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Use the A1 radar sensor to create a touchless button. By analyzing the radar signal using a newly implemented specific setting in Exploration tool, called “Button press (sparse)”, you can easily build your own touchless button to trigger actions. For example, we tried using it as a controller for the classic game “Flappy bird” in our office.


To implement this proof of concept, we used the following hardware:


Connect your XE132 to Exploration Tool and choose Button Press (sparse) in the “Select service or detector” drop down menu. Now you can set the range, update rate and more to fit your intended use case.

Changing the sensitivity will control how small movements the button should react to. Once you start measuring, the sensor will calibrate itself and you can see how button press events are triggered as you move your hand over the sensor.



The exploration tool will have a default setting for the sensor which works well. If you would like a different range interval, this is something that can be adjusted as long as at most two depth bins are within the range. Using a longer range would require you to get your hands dirty and modify the algorithm. The suggested approach to achieve this would be to run the algorithm (including calibration!) on each depth in the desired range, then trigger if any of the depth bins detect a button press.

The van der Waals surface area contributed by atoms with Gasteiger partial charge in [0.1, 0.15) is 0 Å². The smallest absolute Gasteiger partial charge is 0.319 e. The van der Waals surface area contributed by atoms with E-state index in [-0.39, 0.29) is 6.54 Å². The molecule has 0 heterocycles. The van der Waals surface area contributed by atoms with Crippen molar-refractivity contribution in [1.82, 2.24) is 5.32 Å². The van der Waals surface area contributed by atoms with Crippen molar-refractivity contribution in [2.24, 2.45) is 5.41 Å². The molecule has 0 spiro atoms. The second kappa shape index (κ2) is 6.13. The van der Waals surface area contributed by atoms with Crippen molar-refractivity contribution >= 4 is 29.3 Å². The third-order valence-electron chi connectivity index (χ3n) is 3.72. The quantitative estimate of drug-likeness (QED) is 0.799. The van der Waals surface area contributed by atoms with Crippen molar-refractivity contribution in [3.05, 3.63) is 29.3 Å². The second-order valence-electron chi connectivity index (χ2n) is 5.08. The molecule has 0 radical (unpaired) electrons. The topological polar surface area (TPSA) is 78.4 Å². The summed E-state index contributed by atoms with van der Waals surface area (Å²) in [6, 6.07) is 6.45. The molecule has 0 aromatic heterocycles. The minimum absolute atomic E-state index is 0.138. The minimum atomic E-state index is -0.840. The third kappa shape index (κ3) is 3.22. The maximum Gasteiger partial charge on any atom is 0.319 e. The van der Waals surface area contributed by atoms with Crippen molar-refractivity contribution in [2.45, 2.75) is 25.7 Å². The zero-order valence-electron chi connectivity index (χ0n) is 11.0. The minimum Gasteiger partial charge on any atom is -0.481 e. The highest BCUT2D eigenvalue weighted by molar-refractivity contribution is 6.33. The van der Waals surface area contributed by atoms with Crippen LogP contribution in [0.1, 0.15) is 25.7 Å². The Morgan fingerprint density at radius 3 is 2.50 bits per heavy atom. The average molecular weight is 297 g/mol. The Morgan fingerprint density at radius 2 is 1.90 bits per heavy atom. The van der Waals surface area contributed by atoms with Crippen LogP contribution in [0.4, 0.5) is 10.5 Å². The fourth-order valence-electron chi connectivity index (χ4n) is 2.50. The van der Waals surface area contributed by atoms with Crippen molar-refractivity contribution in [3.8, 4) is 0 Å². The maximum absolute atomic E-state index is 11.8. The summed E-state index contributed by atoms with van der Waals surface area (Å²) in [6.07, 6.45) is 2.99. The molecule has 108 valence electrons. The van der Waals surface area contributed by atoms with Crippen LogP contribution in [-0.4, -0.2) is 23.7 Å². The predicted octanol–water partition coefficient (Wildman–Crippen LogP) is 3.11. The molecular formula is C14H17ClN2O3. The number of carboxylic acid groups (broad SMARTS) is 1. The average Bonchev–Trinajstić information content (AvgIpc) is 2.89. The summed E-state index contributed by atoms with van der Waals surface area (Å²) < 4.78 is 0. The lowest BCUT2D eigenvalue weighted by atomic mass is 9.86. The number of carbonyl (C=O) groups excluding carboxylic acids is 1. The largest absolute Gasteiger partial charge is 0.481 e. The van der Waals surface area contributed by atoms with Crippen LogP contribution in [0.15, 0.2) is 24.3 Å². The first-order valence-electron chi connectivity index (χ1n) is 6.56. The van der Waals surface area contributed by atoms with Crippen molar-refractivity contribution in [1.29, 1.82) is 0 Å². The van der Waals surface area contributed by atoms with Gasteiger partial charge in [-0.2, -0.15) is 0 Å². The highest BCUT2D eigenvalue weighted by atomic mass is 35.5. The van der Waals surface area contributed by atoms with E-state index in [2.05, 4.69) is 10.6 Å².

On a conceptual level, the algorithm suppresses the smallest deviations (that is, the noise) in the amplitude of the radar signal and amplifies any other high frequency movements. This is achieved by subtracting a low passed version of the signal, and comparing the result against a threshold. If the result is below the threshold, we set it to zero. The value after the threshold is then squared and again low pass filtered. This value is compared against a threshold to detect if we have a button press. In order for the press to trigger again, the value needs to fall below a cool-down threshold as well.

The calibration works by adjusting the constant of the low-pass filter, a smaller constant (and thus a faster filter) makes the filter follow the signal more closely, and vice versa for a larger constant. When the filtered value is subtracted from the raw value, the closer the filtered value matches, the less signal will remain. So the calibration adjusts the constant to match a predefined output level.

To dig deeper into the algorithm, check out the source code at GitHub!



To build your own version of this setup, order the XE132 Evaluation Board from Digi-Key. Combined with a PC running our Exploration Tool you can play around with this and many other use cases. To get started, head over to our Developer site where you find software downloads, get started guides and more. If you want to learn more about radar technology and Acconeers pulsed coherent radar (PCR), check out our Radar Sensor Introduction.

If you try this, or work on something else, we’d love to hear about your project! Please get in touch with us on

Radar Flappy Bird